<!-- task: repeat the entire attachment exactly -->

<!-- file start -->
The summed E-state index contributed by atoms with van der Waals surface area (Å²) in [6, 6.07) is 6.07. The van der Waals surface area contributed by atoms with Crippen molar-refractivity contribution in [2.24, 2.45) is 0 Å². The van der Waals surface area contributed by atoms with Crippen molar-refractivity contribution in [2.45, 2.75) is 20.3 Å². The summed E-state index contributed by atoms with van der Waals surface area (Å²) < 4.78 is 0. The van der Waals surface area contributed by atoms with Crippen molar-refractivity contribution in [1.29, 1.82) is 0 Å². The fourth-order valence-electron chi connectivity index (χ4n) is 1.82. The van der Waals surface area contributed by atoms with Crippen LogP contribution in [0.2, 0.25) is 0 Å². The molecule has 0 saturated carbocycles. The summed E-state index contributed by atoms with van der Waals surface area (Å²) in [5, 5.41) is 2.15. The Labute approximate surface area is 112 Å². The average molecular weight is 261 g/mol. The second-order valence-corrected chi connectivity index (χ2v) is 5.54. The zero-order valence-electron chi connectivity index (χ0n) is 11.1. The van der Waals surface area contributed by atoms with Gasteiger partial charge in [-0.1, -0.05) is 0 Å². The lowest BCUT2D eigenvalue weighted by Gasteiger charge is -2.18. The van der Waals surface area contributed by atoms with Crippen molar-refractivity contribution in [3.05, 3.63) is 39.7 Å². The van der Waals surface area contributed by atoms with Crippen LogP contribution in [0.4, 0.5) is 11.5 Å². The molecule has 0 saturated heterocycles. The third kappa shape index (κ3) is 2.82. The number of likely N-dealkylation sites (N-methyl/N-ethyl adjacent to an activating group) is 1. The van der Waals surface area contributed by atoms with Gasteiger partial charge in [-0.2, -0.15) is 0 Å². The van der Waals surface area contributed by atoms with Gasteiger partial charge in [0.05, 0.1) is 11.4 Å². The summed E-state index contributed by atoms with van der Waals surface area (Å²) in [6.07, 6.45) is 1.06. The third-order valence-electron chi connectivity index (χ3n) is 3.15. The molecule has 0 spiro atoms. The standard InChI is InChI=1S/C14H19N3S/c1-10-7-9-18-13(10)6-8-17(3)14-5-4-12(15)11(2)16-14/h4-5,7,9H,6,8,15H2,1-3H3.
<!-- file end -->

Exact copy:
The summed E-state index contributed by atoms with van der Waals surface area (Å²) in [6, 6.07) is 6.07. The van der Waals surface area contributed by atoms with Crippen molar-refractivity contribution in [2.24, 2.45) is 0 Å². The van der Waals surface area contributed by atoms with Crippen molar-refractivity contribution in [2.45, 2.75) is 20.3 Å². The summed E-state index contributed by atoms with van der Waals surface area (Å²) < 4.78 is 0. The van der Waals surface area contributed by atoms with Crippen molar-refractivity contribution in [1.29, 1.82) is 0 Å². The fourth-order valence-electron chi connectivity index (χ4n) is 1.82. The van der Waals surface area contributed by atoms with Crippen LogP contribution in [0.2, 0.25) is 0 Å². The molecule has 0 saturated carbocycles. The summed E-state index contributed by atoms with van der Waals surface area (Å²) in [5, 5.41) is 2.15. The Labute approximate surface area is 112 Å². The average molecular weight is 261 g/mol. The second-order valence-corrected chi connectivity index (χ2v) is 5.54. The zero-order valence-electron chi connectivity index (χ0n) is 11.1. The van der Waals surface area contributed by atoms with Gasteiger partial charge in [-0.1, -0.05) is 0 Å². The lowest BCUT2D eigenvalue weighted by Gasteiger charge is -2.18. The van der Waals surface area contributed by atoms with Crippen molar-refractivity contribution in [3.05, 3.63) is 39.7 Å². The van der Waals surface area contributed by atoms with Crippen LogP contribution in [0.4, 0.5) is 11.5 Å². The molecule has 0 saturated heterocycles. The third kappa shape index (κ3) is 2.82. The number of likely N-dealkylation sites (N-methyl/N-ethyl adjacent to an activating group) is 1. The van der Waals surface area contributed by atoms with Gasteiger partial charge in [-0.2, -0.15) is 0 Å². The van der Waals surface area contributed by atoms with Gasteiger partial charge in [0.05, 0.1) is 11.4 Å². The summed E-state index contributed by atoms with van der Waals surface area (Å²) in [6.07, 6.45) is 1.06. The third-order valence-electron chi connectivity index (χ3n) is 3.15. The molecule has 0 spiro atoms. The standard InChI is InChI=1S/C14H19N3S/c1-10-7-9-18-13(10)6-8-17(3)14-5-4-12(15)11(2)16-14/h4-5,7,9H,6,8,15H2,1-3H3.